Saturday 14 April 2018

The Gerald Thomas Archive: Carry On Abroad Draft Script

Last month I made a rather delayed trip (thank you British weather) to the British Film Institute on London's Southbank. As I've mentioned over on Twitter, the BFI hold the entire Gerald Thomas archive which is chock full of delightful artifacts from Gerald's long, varied and illustrious career in British film. I was quite frankly dazzled by the array of material on offer and have only managed to flick through a fraction of it, but this blog today is the start of several pieces looking at different aspects of what I've had the very good fortune to see.

Following on from my first blog on Gerald's scrapbook for Carry On Abroad, the next item I came across in the archive is an annotated original typed script for Carry On Abroad. Written by the legendary Talbot Rothwell, the script is obviously well on in development as much of it remained for the final version, however certain aspects are different from what we saw on the cinema screens and in our living rooms. Before I discuss any of that, I also found Talbot’s descriptions in the script to be of particular interest. He provides his own thoughts on what the final character might have looked or acted like and it’s fascinating to compare with the versions we saw on screen.

For a start, Talbot’s script actually gives Sid and Joan’s pub in Carry On Abroad a name – The Bull and Bush. Quite apt really. Rothwell goes on to describe the Landlord and Landlady: “Part of a small cosy pub, run by Vic and Cora Flange. Vic is a tough looking Cockney in his late 40s – ‘the dangerous age’ and Cora an attractive woman a few years younger than him.”

We then come to the infamous cut scene set in the WundaTours office and featuring regular supporting actor Bill Maynard as Mr Fiddler. The scene, which lasts a couple of pages, also stars Kenneth Williams and Gail Grainger. It’s usual Carry On fare with near the knuckle humour and references to familiar things like “Littlehampton” and “Miss Fosdick”. I assume the film was over-running and Rogers and Thomas agreed the final print could do without the scene. Sadly, it meant seasoned pro Maynard was completely removed from the film. This of course wasn’t the first time a big name fell victim to the cutting room floor, with Terry Scott suffering a similar fate in Carry On at Your Convenience the previous year.

The characters played by Carol Hawkins and Sally Geeson are given full names in the script – Carol was Marge Mace and Sally, Lily Dickey. Rothwell describes the characters as” two 17 year old dolly girls, wearing gay new outfits and deadpan expressions…Lily is pertly attractive with a good slim figure whilst Marge is plumper, nowhere near as blatantly attractive, but has a much warmer personality.” As ever, Talbot’s descriptions of the women in his scripts could quite easily be described as sexist in 2018. While both Geeson and Hawkins are quite young at the time of filming, neither of them are 17 so obviously the characters were aged up slightly. Also, Carol Hawkins is certainly not as Marge is described in the script.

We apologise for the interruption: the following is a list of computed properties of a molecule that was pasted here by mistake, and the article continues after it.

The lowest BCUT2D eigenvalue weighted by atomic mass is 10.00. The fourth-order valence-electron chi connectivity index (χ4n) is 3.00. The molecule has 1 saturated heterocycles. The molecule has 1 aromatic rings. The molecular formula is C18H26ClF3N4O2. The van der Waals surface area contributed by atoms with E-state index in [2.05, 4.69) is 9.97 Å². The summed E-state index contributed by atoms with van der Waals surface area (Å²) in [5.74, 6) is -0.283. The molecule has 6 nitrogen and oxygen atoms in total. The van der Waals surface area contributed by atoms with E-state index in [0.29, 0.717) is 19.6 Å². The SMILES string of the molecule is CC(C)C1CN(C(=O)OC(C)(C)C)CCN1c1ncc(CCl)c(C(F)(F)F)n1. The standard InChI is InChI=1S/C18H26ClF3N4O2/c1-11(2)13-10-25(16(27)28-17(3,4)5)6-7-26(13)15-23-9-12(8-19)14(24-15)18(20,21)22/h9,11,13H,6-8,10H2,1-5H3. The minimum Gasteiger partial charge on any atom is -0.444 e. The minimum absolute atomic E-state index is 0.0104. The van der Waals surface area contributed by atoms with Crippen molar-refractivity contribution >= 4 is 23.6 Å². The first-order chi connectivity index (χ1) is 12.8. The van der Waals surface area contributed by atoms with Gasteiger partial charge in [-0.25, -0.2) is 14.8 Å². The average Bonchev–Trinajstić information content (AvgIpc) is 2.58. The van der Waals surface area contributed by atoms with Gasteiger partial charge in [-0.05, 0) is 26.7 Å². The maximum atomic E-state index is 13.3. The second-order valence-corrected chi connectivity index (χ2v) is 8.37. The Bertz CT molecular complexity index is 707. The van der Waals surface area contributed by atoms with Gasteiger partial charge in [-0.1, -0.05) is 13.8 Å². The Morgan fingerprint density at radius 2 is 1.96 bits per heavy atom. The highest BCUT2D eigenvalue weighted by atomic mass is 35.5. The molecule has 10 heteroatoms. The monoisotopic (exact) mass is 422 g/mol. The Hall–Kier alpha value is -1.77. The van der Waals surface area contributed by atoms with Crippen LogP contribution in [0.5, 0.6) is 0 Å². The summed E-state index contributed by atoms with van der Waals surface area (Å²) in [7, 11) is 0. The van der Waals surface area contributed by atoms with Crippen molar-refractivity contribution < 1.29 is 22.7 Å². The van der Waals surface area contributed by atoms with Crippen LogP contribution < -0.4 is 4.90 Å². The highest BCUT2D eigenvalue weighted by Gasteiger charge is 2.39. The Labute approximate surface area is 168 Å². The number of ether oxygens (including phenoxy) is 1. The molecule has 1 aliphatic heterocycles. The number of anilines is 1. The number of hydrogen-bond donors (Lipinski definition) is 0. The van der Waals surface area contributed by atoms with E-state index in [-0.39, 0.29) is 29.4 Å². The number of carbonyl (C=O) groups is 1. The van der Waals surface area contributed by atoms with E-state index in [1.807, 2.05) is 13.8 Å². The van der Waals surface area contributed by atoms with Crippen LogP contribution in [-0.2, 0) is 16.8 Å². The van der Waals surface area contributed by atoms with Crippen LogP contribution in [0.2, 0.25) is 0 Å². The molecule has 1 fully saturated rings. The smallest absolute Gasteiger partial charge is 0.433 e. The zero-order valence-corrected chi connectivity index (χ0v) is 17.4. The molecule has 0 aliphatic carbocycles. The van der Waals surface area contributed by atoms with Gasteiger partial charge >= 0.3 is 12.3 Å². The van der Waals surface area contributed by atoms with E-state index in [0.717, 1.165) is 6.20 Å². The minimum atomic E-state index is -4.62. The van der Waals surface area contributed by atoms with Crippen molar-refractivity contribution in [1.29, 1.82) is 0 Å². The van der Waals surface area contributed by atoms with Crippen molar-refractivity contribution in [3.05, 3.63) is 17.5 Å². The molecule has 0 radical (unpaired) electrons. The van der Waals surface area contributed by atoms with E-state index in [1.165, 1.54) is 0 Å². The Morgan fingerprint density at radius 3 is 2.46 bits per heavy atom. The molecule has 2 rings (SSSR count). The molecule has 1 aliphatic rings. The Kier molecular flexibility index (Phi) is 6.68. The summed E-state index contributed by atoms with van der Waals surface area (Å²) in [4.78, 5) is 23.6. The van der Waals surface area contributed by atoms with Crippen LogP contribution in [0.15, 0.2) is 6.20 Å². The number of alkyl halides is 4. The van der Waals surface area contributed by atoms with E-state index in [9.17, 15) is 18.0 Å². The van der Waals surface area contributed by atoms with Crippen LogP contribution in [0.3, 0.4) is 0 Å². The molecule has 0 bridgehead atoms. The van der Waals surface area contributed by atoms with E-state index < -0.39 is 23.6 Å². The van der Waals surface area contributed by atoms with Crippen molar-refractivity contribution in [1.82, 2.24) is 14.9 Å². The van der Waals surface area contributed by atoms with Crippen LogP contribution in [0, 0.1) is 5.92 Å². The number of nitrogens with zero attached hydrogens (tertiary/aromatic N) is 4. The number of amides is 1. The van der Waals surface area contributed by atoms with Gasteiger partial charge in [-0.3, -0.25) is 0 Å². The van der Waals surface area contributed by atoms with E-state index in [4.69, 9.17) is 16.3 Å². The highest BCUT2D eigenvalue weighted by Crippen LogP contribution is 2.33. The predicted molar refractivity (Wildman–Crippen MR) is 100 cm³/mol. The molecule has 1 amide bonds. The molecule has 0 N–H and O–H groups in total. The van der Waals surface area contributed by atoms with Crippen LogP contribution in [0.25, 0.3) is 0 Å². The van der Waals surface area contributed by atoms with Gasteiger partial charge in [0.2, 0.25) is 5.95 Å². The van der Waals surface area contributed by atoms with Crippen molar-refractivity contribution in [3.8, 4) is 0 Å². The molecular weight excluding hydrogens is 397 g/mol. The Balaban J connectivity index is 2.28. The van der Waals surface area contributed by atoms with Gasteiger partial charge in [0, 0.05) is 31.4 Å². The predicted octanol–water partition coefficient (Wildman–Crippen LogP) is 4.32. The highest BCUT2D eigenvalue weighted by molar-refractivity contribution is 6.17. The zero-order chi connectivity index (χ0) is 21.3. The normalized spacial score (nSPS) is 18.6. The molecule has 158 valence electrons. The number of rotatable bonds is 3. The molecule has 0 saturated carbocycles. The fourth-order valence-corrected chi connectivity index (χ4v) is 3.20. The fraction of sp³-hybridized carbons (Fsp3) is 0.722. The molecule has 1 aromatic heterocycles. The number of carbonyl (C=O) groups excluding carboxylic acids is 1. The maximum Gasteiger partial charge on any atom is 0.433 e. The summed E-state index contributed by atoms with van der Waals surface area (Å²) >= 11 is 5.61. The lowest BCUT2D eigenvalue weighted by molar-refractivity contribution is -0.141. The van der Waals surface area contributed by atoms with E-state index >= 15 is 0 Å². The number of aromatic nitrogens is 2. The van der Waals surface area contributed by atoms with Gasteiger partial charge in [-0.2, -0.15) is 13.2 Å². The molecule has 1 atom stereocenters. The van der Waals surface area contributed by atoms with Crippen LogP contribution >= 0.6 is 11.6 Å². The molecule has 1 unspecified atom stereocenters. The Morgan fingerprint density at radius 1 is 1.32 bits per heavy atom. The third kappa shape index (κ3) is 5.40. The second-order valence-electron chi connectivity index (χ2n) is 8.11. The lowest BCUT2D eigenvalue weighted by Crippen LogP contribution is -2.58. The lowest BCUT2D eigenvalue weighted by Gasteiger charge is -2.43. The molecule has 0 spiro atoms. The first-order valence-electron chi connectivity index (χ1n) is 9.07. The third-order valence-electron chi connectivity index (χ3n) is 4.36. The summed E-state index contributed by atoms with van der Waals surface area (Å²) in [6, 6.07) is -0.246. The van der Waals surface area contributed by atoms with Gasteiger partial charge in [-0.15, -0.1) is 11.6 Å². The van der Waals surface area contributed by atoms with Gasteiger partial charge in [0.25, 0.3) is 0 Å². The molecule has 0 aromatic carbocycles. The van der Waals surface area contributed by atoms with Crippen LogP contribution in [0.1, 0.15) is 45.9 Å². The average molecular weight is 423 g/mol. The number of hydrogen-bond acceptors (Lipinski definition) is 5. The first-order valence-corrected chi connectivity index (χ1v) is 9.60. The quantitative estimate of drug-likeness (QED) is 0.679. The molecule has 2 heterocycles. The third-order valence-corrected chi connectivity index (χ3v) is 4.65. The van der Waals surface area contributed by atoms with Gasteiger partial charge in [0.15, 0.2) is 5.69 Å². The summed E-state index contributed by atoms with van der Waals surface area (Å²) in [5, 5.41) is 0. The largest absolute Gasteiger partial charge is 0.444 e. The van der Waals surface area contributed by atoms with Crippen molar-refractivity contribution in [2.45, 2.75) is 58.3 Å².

June Whitfield’s character, Evelyn Blunt is also described as being a “well built handsome woman who dressed as if she is just about to attend a Palace garden party.” And Charles Hawtrey’s loner mummy’s boy character Eustace Tuttle is given the following description: “A think bespectacled rather fragile looking character wearing black suit, wing collar, bowler hat and umbrella.”

I also discovered two further alterations to the script which was finally filmed in the April and May of 1972. A pair of newlyweds are written in the draft script I read at the BFI. Called Mr and Mrs Sockett, they are virtually inseparable throughout the early pages of the script and take part in a speeded-up scene once they arrive at the Palace Hotel when they can finally, as it were, get down to it. As far as I can tell no actors were ever cast in the roles so they were obviously felt to be surplus to requirements fairly early on in the development of Abroad.

There was also the scene set in the inside of the aeroplane. This has been documented elsewhere before, however until now I was not aware how long it went on for – seven full pages of script was eventually ditched including the entire performance of actress Lindsay Marsh as the stewardess. All the main cast playing the holidaymakers were included in the scene with Sid James, Joan Sims, Bernard Bresslaw, Derek Francis, June Whitfield and Kenneth Connor getting the majority of the material. Again one can only assume it was felt unnecessary to the main plot of the picture.

After so many years of watching Carry On Abroad, it was quite something to get my hands on one of the original drafts of the script that formed the final print. The first time I saw Carry On Abroad was back in the early 1990s when I recorded it from STV’s late night line-up, part of the so-called “Night Screen”. As a ten year old, I was still amused by the pantomime qualities of the film, completely unaware of the innuendo and near the knuckle humour. It wouldn’t be long before it all became clear though! 

Stay tuned for the next in my series of special blogs on Gerald's archive coming up soon!

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